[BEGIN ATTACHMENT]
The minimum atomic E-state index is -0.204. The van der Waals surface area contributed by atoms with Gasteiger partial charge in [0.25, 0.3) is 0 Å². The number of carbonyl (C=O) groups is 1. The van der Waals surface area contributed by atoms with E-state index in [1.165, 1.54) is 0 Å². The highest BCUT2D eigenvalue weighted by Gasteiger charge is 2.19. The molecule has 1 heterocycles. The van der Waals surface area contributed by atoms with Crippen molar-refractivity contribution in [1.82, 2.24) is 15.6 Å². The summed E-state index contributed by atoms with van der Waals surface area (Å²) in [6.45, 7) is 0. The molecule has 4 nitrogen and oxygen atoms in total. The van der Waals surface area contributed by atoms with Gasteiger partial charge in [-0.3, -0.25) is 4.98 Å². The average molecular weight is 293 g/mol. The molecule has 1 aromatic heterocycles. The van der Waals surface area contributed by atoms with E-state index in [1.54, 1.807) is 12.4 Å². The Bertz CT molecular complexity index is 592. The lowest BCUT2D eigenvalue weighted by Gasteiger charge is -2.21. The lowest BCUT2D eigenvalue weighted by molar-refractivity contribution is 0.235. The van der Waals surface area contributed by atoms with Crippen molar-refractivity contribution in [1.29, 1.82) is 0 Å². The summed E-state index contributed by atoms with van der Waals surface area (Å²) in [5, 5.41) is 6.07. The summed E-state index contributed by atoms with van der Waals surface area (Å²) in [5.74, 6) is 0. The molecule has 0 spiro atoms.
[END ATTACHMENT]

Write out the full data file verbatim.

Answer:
The minimum atomic E-state index is -0.204. The van der Waals surface area contributed by atoms with Gasteiger partial charge in [0.25, 0.3) is 0 Å². The number of carbonyl (C=O) groups is 1. The van der Waals surface area contributed by atoms with E-state index in [1.165, 1.54) is 0 Å². The highest BCUT2D eigenvalue weighted by Gasteiger charge is 2.19. The molecule has 1 heterocycles. The van der Waals surface area contributed by atoms with Crippen molar-refractivity contribution in [1.82, 2.24) is 15.6 Å². The summed E-state index contributed by atoms with van der Waals surface area (Å²) in [6.45, 7) is 0. The molecule has 4 nitrogen and oxygen atoms in total. The van der Waals surface area contributed by atoms with Gasteiger partial charge in [-0.3, -0.25) is 4.98 Å². The average molecular weight is 293 g/mol. The molecule has 1 aromatic heterocycles. The van der Waals surface area contributed by atoms with E-state index in [1.54, 1.807) is 12.4 Å². The Bertz CT molecular complexity index is 592. The lowest BCUT2D eigenvalue weighted by Gasteiger charge is -2.21. The lowest BCUT2D eigenvalue weighted by molar-refractivity contribution is 0.235. The van der Waals surface area contributed by atoms with Crippen molar-refractivity contribution in [1.29, 1.82) is 0 Å². The summed E-state index contributed by atoms with van der Waals surface area (Å²) in [5, 5.41) is 6.07. The summed E-state index contributed by atoms with van der Waals surface area (Å²) in [5.74, 6) is 0. The molecule has 0 spiro atoms.